• People say Barry Bonds is arrogant, rude, surly. Yet in reading and seeing dozens of interviews with Bonds over the years, I have never heard a nasty word out of him, except when the media is harassing him.

    The sports media has a long history of creating images for different athletes, then unceasingly perpetuating those images. There are numerous examples in baseball history of players who were consistently and unfairly maligned, or whose decidedly non- family friendly exploits were shielded from an adoring public. If I don't hear or see the arrogance for myself, I don't credit it.

  • Many players are arrogant, rude, surly, and so forth, but are never called on it. If those players are white, they're likely to be described as fierce competitors. If they're African-American, however... I'm not saying that Bonds is hated because he is black. But if you discount racism in mainstream US sports reporting, you are living in a dream world.

    American society is too racist, and American sports especially has such a long racist history - and sports reporting is such a conservative (read: hidebound, slow to change) medium - that racism can never be discounted.

    Barry Bonds is not hated only because he's black, but Mark McGwire (white, alleged steroid user) and Jason Giambi (white, proven steroid user) and Roger Clemens (white, suspected steroid user) earn very different treatment in the mainstream press.

  • Bonds has never tested positive for steroids that I know of, and has never been officially accused of anything by MLB, also as far as I know. My knowledge may be lacking because I don't follow the issue, because I don't care about it.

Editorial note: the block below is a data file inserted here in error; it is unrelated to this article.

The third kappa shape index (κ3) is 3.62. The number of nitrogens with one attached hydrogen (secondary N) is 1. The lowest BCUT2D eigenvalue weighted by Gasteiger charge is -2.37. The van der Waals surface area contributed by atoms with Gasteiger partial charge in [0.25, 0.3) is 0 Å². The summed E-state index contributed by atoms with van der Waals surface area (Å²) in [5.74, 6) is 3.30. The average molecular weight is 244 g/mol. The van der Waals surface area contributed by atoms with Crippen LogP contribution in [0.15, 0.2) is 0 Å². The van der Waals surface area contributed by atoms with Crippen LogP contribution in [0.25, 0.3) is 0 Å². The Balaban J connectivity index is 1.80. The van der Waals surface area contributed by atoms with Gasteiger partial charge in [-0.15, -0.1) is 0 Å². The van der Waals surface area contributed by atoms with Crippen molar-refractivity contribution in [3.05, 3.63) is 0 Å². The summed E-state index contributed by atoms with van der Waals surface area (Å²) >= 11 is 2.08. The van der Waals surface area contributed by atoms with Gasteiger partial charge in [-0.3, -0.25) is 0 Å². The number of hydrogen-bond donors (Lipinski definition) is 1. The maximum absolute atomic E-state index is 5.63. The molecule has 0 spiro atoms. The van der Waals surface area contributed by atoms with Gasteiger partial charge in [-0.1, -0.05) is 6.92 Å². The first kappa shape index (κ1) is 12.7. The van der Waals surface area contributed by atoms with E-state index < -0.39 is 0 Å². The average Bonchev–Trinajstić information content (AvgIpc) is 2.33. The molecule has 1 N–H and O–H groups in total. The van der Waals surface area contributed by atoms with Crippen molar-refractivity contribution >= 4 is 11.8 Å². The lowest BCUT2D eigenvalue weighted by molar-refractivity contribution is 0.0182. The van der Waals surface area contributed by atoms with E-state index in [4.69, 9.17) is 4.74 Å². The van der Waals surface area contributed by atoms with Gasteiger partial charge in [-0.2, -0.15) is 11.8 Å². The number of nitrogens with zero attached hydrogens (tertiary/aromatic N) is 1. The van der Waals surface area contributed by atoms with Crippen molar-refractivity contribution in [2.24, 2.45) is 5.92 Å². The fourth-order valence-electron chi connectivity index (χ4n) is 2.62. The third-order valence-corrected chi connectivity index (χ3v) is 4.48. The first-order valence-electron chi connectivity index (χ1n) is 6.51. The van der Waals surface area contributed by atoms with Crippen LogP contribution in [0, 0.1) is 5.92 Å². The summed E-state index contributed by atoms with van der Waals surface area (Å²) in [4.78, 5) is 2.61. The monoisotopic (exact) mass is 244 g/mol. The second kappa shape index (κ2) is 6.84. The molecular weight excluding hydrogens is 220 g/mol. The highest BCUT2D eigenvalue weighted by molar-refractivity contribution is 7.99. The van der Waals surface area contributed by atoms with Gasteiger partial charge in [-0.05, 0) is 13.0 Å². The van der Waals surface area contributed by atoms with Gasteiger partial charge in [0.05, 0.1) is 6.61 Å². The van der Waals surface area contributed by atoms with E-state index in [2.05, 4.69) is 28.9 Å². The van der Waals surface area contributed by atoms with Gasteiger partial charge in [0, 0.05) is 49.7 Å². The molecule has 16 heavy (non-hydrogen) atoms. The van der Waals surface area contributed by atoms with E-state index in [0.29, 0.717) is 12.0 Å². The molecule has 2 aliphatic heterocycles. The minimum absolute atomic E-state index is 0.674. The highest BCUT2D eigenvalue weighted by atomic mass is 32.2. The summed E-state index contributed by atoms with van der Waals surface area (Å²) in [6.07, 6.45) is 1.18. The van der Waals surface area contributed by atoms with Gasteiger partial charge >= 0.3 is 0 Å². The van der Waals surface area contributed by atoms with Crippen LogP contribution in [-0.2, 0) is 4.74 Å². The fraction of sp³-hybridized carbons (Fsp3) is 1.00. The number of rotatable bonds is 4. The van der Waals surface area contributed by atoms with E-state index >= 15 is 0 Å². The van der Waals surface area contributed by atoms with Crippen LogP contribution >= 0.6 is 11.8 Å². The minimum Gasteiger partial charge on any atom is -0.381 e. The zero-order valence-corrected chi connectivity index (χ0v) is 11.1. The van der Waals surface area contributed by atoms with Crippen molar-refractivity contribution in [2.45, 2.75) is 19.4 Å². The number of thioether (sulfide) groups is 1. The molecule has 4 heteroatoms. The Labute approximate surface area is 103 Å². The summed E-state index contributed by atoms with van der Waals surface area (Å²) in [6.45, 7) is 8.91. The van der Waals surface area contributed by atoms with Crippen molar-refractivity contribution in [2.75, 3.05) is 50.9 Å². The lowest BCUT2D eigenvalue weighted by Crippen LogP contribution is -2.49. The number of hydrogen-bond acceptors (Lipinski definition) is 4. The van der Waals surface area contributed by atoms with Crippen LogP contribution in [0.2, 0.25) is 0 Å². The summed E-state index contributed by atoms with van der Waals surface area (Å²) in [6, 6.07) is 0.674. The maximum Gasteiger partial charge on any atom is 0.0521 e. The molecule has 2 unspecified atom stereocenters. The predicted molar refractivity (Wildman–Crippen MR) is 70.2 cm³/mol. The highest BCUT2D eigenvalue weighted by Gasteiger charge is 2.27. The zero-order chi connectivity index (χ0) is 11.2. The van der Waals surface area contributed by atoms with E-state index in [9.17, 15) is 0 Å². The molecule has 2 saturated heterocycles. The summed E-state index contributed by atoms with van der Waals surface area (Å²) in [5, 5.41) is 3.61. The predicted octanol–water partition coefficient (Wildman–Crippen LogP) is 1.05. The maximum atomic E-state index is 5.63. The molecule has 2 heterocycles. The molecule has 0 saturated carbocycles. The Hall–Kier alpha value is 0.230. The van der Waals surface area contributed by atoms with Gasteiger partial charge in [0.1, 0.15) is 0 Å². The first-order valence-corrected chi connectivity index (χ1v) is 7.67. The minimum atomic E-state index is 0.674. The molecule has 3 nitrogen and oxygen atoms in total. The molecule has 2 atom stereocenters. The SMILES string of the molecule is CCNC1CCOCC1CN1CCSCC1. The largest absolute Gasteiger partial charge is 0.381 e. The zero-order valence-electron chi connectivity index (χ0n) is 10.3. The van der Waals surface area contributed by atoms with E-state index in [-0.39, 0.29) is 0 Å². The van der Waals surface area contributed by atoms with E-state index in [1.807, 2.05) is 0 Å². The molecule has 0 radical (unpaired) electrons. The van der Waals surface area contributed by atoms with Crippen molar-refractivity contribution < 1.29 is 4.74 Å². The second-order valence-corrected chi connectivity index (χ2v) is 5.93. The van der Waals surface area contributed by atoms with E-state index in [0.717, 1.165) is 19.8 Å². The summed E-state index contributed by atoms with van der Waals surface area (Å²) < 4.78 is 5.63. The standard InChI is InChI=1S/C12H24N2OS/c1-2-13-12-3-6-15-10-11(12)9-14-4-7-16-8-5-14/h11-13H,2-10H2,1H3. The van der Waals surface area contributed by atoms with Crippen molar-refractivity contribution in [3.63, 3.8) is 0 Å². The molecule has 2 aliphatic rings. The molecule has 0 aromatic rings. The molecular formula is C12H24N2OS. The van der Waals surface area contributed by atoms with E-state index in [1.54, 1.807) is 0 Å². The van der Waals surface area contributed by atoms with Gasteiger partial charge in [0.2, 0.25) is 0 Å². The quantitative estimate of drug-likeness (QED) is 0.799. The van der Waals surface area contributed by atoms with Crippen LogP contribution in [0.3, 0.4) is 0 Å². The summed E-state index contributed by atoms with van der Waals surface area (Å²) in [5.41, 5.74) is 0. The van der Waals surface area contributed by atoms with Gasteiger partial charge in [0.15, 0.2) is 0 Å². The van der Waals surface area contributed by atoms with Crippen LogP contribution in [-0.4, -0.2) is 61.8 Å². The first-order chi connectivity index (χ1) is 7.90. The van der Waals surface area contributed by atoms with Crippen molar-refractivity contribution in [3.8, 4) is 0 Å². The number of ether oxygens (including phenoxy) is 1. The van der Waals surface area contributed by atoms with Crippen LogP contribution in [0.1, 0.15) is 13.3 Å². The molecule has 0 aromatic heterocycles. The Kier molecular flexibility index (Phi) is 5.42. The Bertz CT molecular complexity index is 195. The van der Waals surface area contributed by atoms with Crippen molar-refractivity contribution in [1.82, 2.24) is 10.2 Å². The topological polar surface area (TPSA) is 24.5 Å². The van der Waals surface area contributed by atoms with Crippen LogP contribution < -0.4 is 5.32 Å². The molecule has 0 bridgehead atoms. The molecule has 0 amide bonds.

• I love MLB records being broken. It's what sport is all about. But for some reason, some people do not. Some people believe certain marks are "hallowed" and meant to be preserved indefinitely.

    When Mark McGwire broke Roger Maris's single-season home run record, his accomplishment, and the home run chase between McGwire and Sammy Sosa, was celebrated. But when Roger Maris was in pursuit of Babe Ruth's single-season home run record in 1961, Maris was attacked, vilified and hated. It seems to me that some of that dinosaur mentality may be at work here.

  • What percentage of people booing Barry Bonds in ballparks all over the country know anything about this issue whatsoever? What percentage of them are simply reacting to inflammatory rantings from sports radio, or late-night comedians' jokes? I don't like Barry Bonds because everyone hates him, but the jumping on a bandwagon is a pretty stupid reason to hate anyone.

  • Is everyone who hates Barry Bonds completely free of cheating in their own lives? They've never cheating on an exam? Their taxes? Their spouses? Would they cheat to earn more money, if they were sure they could get away with it? Hypocrites.

  • And lastly, something purely baseball. People point to the offensive explosion (more home runs being hit, more runs being scored) over the last 10-15 years as "evidence" of steroid use. There are actually several reasons for the increase in offense, including: smaller ballparks, livelier baseballs, an ever-changing, umpire-dependent strike zone, fewer pitchers pitching inside, and certainly, highly developed technology and information for better (legal) training methods. Steroid use is probably among the reasons, but to what extent it figures in, we will never know. That's why the numbers are the number are the numbers.

    And Barry Bonds hit number 756.
  • 25 comments: